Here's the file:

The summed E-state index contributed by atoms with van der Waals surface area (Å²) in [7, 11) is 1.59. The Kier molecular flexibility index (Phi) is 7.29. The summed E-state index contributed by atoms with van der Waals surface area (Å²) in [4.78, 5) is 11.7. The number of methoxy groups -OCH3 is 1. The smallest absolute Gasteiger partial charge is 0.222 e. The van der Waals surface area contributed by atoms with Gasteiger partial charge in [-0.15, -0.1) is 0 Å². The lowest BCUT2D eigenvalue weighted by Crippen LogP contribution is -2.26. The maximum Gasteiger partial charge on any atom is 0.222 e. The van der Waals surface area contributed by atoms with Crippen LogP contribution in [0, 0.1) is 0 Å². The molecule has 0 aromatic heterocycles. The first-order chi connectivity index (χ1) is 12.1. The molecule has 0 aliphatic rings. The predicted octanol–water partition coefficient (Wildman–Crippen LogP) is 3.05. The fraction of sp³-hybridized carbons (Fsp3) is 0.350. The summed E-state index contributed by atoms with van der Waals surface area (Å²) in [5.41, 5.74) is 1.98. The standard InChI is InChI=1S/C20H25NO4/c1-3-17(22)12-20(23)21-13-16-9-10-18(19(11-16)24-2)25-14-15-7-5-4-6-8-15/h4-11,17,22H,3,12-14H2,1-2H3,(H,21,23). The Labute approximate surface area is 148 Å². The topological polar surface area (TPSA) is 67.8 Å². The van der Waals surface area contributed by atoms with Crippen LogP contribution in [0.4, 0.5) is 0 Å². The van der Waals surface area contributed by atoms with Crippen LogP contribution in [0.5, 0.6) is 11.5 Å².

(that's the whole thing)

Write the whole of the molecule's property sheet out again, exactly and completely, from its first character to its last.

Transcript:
The summed E-state index contributed by atoms with van der Waals surface area (Å²) in [7, 11) is 1.59. The Kier molecular flexibility index (Phi) is 7.29. The summed E-state index contributed by atoms with van der Waals surface area (Å²) in [4.78, 5) is 11.7. The number of methoxy groups -OCH3 is 1. The smallest absolute Gasteiger partial charge is 0.222 e. The van der Waals surface area contributed by atoms with Gasteiger partial charge in [-0.15, -0.1) is 0 Å². The lowest BCUT2D eigenvalue weighted by Crippen LogP contribution is -2.26. The maximum Gasteiger partial charge on any atom is 0.222 e. The van der Waals surface area contributed by atoms with Crippen LogP contribution in [0, 0.1) is 0 Å². The molecule has 0 aromatic heterocycles. The first-order chi connectivity index (χ1) is 12.1. The molecule has 0 aliphatic rings. The predicted octanol–water partition coefficient (Wildman–Crippen LogP) is 3.05. The fraction of sp³-hybridized carbons (Fsp3) is 0.350. The summed E-state index contributed by atoms with van der Waals surface area (Å²) in [5.41, 5.74) is 1.98. The standard InChI is InChI=1S/C20H25NO4/c1-3-17(22)12-20(23)21-13-16-9-10-18(19(11-16)24-2)25-14-15-7-5-4-6-8-15/h4-11,17,22H,3,12-14H2,1-2H3,(H,21,23). The Labute approximate surface area is 148 Å². The topological polar surface area (TPSA) is 67.8 Å². The van der Waals surface area contributed by atoms with Crippen LogP contribution in [0.4, 0.5) is 0 Å². The van der Waals surface area contributed by atoms with Crippen LogP contribution in [0.5, 0.6) is 11.5 Å².